I’ve been thinking about moving the various items about places we visit and eat to their own posts. Since I am away this week at the Episcopal Youth Event, I thought I could insert the first one here.
We have been exploring for a while. So I have a certain backlog of stories to share moving forward. Can’t spend all our time being tourists, there’s work to do!
Having some time on our hands we decided to check out a Farmer’s Market. Sadly, someone (oh fine, it was your humble author) forgot the magazine with the address in it and pulled the wrong place out of his swiss cheese brain.
Oops. Next time.
Being intrepid explorers we simply set our sights on our next destination. Besides, it was time for lunch. Off we went in search of the legendary Alamo BBQ.
Ah, barbecue. So many arguments to be created about what is or isn’t barbecue. How it’s cooked, how long it’s cooked, what kind of meat is cooked, the ever tempestuous discussion of rub vs sauce/marinade. At the bottom line what most of us think of as barbecue (or BBQ) in this day and age is the classic “southern style” barbecue. Cooked long over low heat from wood charcoal with real wood smoke. The other great divisor in this conversation is the sweet vs spicy discussion. It’s about as complicated a foodie theology as anything that France has ever produced.
Here’s my theology of barbecue – I like it all. Rubs, marinades, sauces (tomato or vinegar or mustard), pork, chicken, beef and links. I want lots of meat and just enough of the sides to fill in the holes.
Living in central Virginia I among some serious barbecue folk. Among those folk Alamo BBQ is spoken of in hushed tones. It’s hard to speak loudly while drooling. So the lady of the house and I headed into the heart of Church Hill. Sitting on a wedge shaped corner of Jefferson, 22nd and Clay is a tiny little place with tables, chairs and benches clustered under the awning that shades the front. The line was about8 folks long when we got there but business was steady the entire visit. My lady wife opted for the pulled pork (her go-to barbecue) while I tried the barbecue platter (two meats and three sides. Since she had the pork covered I got the brisket and chicken with jalapeno mac and cheese, potato salad and corn bread with honey butter). Alamo falls on the spicy side of the sweet/spicy divide but was held within reason. My Lady Wife was a little nonplussed by the cole slaw served Primanti style on the sandwich but allowed that it worked. The brisket and chicken were both outstanding, the spicy mac was quite good, the potato salad seemed to have a zing as well. I could have used something to contrast with the general spiciness but that’s a quibble. The corn bread was outstanding. The price for all of this plus a couple drinks was less than $20.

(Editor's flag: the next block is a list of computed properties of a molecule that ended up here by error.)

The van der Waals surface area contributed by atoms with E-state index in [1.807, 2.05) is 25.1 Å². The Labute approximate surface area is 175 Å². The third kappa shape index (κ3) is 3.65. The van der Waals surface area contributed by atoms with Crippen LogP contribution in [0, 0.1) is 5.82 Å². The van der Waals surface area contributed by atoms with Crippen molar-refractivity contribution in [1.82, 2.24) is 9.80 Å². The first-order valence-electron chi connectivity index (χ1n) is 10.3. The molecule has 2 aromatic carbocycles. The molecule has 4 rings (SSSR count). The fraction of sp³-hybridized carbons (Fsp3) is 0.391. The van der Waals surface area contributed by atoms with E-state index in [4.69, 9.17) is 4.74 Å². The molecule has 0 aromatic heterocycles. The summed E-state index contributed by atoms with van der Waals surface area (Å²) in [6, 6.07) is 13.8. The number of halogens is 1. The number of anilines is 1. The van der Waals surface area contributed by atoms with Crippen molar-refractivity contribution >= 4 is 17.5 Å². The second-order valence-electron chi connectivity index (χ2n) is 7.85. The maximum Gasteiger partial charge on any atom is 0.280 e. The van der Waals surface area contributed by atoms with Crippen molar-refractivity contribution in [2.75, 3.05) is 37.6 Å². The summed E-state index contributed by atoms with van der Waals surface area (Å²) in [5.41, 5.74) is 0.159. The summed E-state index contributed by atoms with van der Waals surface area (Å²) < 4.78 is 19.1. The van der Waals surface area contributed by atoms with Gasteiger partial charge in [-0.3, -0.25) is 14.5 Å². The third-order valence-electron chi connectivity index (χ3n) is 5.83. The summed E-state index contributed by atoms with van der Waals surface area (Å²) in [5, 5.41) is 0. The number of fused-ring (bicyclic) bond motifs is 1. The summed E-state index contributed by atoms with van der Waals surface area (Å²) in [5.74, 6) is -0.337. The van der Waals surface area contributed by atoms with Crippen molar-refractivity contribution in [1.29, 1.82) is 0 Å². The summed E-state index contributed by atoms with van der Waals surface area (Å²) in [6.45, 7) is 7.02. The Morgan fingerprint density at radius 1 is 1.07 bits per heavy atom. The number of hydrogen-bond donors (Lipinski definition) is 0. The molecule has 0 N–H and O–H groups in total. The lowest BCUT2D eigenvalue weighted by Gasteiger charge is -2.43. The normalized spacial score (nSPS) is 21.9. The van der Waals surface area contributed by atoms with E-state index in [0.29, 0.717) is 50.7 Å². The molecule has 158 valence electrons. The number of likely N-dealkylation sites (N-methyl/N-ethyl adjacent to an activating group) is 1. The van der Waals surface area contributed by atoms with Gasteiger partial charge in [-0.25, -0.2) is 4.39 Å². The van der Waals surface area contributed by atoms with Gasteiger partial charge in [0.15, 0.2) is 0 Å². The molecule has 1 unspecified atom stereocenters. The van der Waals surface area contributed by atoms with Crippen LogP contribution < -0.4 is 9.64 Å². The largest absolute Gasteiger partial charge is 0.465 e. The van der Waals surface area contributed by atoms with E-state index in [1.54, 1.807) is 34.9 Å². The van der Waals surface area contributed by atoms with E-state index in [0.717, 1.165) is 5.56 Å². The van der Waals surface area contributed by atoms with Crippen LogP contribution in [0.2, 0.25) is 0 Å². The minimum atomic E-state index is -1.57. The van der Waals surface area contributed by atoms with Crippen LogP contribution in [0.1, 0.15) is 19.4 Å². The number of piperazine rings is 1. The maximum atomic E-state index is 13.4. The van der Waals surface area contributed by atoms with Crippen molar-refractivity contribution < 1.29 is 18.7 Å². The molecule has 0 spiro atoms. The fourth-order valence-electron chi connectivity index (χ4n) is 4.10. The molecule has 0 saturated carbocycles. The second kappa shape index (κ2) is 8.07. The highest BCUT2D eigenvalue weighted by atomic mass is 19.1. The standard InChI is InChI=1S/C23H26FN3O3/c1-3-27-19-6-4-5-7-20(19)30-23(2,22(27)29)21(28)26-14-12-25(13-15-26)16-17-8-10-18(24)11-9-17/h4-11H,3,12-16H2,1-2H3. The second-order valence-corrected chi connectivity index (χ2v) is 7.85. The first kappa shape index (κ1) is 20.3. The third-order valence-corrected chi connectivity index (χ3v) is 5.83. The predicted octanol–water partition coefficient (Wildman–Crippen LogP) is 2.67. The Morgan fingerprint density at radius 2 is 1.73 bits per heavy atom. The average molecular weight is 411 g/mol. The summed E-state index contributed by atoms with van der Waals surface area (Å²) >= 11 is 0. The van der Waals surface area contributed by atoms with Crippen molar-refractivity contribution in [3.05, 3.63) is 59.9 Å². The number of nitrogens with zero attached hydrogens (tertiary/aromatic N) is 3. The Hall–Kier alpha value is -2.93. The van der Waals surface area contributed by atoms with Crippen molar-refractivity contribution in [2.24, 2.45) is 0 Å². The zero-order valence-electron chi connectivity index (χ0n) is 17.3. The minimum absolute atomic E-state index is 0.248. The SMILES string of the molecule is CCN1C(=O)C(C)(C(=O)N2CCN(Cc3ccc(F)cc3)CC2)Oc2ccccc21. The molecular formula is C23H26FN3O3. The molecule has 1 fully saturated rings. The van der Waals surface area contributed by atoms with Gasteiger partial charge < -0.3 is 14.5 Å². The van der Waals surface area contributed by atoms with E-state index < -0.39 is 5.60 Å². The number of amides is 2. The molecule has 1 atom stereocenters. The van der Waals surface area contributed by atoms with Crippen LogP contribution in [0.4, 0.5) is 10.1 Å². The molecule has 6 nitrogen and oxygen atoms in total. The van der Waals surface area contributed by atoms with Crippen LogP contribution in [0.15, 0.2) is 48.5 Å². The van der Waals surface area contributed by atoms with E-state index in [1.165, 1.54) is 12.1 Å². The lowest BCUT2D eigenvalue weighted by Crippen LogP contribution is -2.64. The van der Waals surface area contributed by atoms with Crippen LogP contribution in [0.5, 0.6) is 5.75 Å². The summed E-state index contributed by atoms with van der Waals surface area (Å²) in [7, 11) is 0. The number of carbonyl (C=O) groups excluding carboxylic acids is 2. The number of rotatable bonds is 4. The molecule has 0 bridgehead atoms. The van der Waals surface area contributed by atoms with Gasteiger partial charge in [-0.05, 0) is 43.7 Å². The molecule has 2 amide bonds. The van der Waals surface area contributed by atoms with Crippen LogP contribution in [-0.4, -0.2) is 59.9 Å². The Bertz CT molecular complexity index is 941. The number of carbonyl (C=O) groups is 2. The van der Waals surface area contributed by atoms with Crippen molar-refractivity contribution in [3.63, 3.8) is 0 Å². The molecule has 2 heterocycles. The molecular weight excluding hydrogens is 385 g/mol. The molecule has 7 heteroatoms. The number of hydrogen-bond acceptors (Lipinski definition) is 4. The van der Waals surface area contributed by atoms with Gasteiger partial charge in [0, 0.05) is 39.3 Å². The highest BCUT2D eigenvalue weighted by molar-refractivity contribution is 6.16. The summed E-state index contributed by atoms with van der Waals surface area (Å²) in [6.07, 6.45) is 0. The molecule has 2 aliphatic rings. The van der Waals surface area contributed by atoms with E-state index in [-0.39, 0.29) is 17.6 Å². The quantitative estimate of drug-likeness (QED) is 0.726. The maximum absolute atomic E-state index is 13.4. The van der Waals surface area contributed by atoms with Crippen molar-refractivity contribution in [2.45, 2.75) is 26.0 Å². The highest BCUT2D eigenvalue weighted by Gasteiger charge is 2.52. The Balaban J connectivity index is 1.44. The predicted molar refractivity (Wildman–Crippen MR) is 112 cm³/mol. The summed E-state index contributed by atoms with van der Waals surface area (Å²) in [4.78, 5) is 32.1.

Then it was on to the Poe Museum. I’ve always associated Poe with Baltimore but a large part of his life, including much of his childhood, was spent in Richmond. It wasn’t always happy times but out of it grew a strong and determined man who would become one of the pillars of American writing at its best. While quite small, the museum offers a wonderful look at Poe’s life in Richmond. The museum consists of four buildings surrounding a central “enchanted garden” (very popular for weddings. While beautiful it still strikes me as odd). At the far end is the Poe Shrine where the statue in the picture can be found.
Very inexpensive and very interesting. Can easily be done in an hour and we thought it worth every minute.
By now we had worked up a thirst and wanted to see if there was someplace we could stop that had a view of the river. Nothing turned up quickly (open to suggestions) so we settled on the Southern Railway TapHouse, near the Canal Walk. We watched the end of a World Cup match, had a couple of mixed drinks ($10 a pop struck us as a good reason to stick to beer and wine) and enjoyed the excellent service.
Then we wandered down to the Canal Walk.
Now I’ve been to San Antonio’s Paseo del Rio. Richmond is not in that league. We wandered just a little way in both directions. The path is generally well maintained with historical markers along the way. We did find one restaurant/bar, but they had no TVs so we would have missed the end of the game. There’s always a trade off. They have guided tours on boats but we decided to save that for another day.
What really impressed us was the wall that shows the flood water levels for a handful of historic floods in Richmond. Impressive, and a little frightening. We’ll be back to explore some more.
On the whole it was a good day. The food and drink were outstanding. The museum was fun and the canal area looks like it’s worthy of some more exploration. (Maybe on a Segway! Saw a group go by on those).
Still so much more to explore!